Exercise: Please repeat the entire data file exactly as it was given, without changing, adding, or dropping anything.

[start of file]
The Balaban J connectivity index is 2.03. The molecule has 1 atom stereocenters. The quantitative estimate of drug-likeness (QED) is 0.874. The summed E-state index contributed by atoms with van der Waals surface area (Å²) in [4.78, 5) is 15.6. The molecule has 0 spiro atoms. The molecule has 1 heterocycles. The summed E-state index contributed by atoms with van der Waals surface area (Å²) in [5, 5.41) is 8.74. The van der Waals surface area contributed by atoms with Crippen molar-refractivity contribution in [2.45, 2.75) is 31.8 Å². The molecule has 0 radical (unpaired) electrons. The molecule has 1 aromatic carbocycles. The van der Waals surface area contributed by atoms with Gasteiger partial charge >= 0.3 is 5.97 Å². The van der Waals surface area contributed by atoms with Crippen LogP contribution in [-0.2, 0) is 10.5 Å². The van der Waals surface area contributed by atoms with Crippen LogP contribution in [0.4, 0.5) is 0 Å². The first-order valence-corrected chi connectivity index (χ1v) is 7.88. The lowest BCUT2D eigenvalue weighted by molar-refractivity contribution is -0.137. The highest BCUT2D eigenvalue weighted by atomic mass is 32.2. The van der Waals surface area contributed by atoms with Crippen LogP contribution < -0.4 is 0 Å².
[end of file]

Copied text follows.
The Balaban J connectivity index is 2.03. The molecule has 1 atom stereocenters. The quantitative estimate of drug-likeness (QED) is 0.874. The summed E-state index contributed by atoms with van der Waals surface area (Å²) in [4.78, 5) is 15.6. The molecule has 0 spiro atoms. The molecule has 1 heterocycles. The summed E-state index contributed by atoms with van der Waals surface area (Å²) in [5, 5.41) is 8.74. The van der Waals surface area contributed by atoms with Crippen molar-refractivity contribution in [2.45, 2.75) is 31.8 Å². The molecule has 0 radical (unpaired) electrons. The molecule has 1 aromatic carbocycles. The van der Waals surface area contributed by atoms with Gasteiger partial charge >= 0.3 is 5.97 Å². The van der Waals surface area contributed by atoms with Crippen LogP contribution in [-0.2, 0) is 10.5 Å². The van der Waals surface area contributed by atoms with Crippen LogP contribution in [0.4, 0.5) is 0 Å². The first-order valence-corrected chi connectivity index (χ1v) is 7.88. The lowest BCUT2D eigenvalue weighted by molar-refractivity contribution is -0.137. The highest BCUT2D eigenvalue weighted by atomic mass is 32.2. The van der Waals surface area contributed by atoms with Crippen LogP contribution < -0.4 is 0 Å².